Galleries : A tradition of generosity
For most of us who have grown up on the Vineyard, the extent of our awareness of China is very limited. For Laura Kimball, however, China represents the world that she was once very much a part of, the traditions and culture she was raised with, and the country to which she will one day return. A resident of Oak Bluffs, Laura is a senior at Martha's Vineyard Regional High School.
On hearing about the destruction in China caused by the May 12 earthquake and its aftermath, Laura decided to raise awareness of and money for the international relief efforts. The disaster is most recently reported to have taken the lives of over 62,000 people in Sichuan Province, an area of China best known in the West for its spicy cuisine.
Born in Northern China's Ningxia Province, Laura is ethnically Chinese, looks Mongolian, and yet talks like and lives the daily life of your average American teenager. "The Vineyard is home right now" she says, "but I think of myself as a Chinese person" Laura asserted, pensively considering her American and Chinese identities. "My mom says when I go back to China I'll be treated as an American and will have a hard time fitting in".
As of this summer Laura will have spent half of her life among hundreds of young Chinese orphans in an orphanage in Northern China and the other half about 8,000 miles away as an American teenager with a loving family among the Island community. "I was supposedly left in front of the orphanage door as a baby," she said. Laura, or Jin Ju (her Chinese name meaning golden chrysanthemum) remembers walking for miles to get to school every day in the village of Yinchuan where the orphanage was. At age nine, Laura spent the year jumping from one Chinese foster family to another. "I just wanted a family," she explained.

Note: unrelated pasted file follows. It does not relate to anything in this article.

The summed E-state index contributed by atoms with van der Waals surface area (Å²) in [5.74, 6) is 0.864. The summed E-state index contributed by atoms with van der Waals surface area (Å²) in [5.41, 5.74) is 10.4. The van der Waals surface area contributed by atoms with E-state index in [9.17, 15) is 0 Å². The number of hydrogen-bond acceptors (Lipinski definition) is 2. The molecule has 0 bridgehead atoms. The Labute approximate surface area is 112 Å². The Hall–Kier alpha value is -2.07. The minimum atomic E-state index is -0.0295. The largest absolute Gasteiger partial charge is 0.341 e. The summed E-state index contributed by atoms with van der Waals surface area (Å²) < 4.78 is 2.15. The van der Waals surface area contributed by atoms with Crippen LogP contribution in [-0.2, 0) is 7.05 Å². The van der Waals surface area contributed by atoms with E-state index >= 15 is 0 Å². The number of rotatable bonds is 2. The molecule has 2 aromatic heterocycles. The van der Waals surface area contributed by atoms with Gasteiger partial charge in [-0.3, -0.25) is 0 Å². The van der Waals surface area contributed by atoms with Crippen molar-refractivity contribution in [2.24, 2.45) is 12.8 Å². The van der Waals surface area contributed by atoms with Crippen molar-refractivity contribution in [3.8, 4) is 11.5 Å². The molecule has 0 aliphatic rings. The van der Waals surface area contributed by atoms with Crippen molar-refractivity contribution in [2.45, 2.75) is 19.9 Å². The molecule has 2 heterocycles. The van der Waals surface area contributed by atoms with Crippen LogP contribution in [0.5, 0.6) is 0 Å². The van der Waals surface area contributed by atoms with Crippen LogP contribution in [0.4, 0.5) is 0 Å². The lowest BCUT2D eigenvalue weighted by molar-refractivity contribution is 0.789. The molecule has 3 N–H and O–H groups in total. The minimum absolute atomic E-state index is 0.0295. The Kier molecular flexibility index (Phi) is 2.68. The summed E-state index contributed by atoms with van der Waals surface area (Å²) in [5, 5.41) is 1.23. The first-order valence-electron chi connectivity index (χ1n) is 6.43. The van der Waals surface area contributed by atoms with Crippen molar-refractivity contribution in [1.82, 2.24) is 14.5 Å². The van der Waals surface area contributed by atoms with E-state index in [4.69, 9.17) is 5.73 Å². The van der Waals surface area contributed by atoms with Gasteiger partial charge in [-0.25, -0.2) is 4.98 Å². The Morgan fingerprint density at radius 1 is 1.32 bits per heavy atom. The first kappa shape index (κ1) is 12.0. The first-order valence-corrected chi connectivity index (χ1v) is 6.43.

That was when she found Penn and Julie, or when Penn and Julie found Laura. She was nine years old, she didn't speak English, and her new parents didn't speak Chinese. "There was lots of pointing and sign language." She remembers being so excited for her first day of third grade here on the Vineyard, that she was completely dressed with her backpack on ready to go to school at 4:30 in the morning! "So I just waited in my clothes for hours, all ready to go to school" she giggled.
Here on the Vineyard, her family continues to celebrate the Chinese New Year, one of the most important holidays in China, but otherwise, for Laura, Chinese culture has become increasingly foreign. Yet Laura is ready to go back and learn more.
This fall, Laura plans to return to China. After ten years of living in America, now with only a faint recollection of the Chinese language and life in China, she will spend time volunteering in Xi'an, for a portion of her gap year before attending Eckerd College. "I want to go find my parents and learn about Chinese culture" she said.
Photo by Ralph Stewart
In preparation for her trip, Laura is studying Mandarin Chinese with Theresa Yuan, the same woman who she worked with learning English ten years ago.
Fundraising for the earthquake relief is not the first time Laura has been active supporting causes larger than herself (she and a neighbor raised money for Katrina victims two years ago) but this time is different, she says. "I saw the pictures and I just felt like it could have been me. I felt like I really had to do something." With the help of friends Carol Mercier, Marjorie Lucas, Rosa Parker, Laura got to work immediately and has devoted much of her time in the last few weeks collecting Island donations. With help from numerous generous Islanders, she has already collected over $2,400, reaching almost half of her goal of $2,500 to send to China to assist with the international relief efforts.
Often with a friend by her side, Laura sits discretely behind a "Please Help" sign at public venues around the Island asking passersby to donate anything they can. All proceeds will be sent to Save the Children foundation. Laura reassures donors that 93 percent of donations go directly to aid projects in the areas most devastated by the earthquake in China through building child-friendly centers and temporary classrooms for primary school children. All donations are welcome. Checks can be made payable to The Martha's Vineyard Regional High School, memo: earthquake relief, and can be mailed to: Martha's Vineyard Regional High School, P.O. Box 1385, Oak Bluffs, MA 02557.
Oak Bluffs resident Olivia Lew is recent graduate of Middlebury College in Vermont, fluent in Chinese and a student of Chinese culture.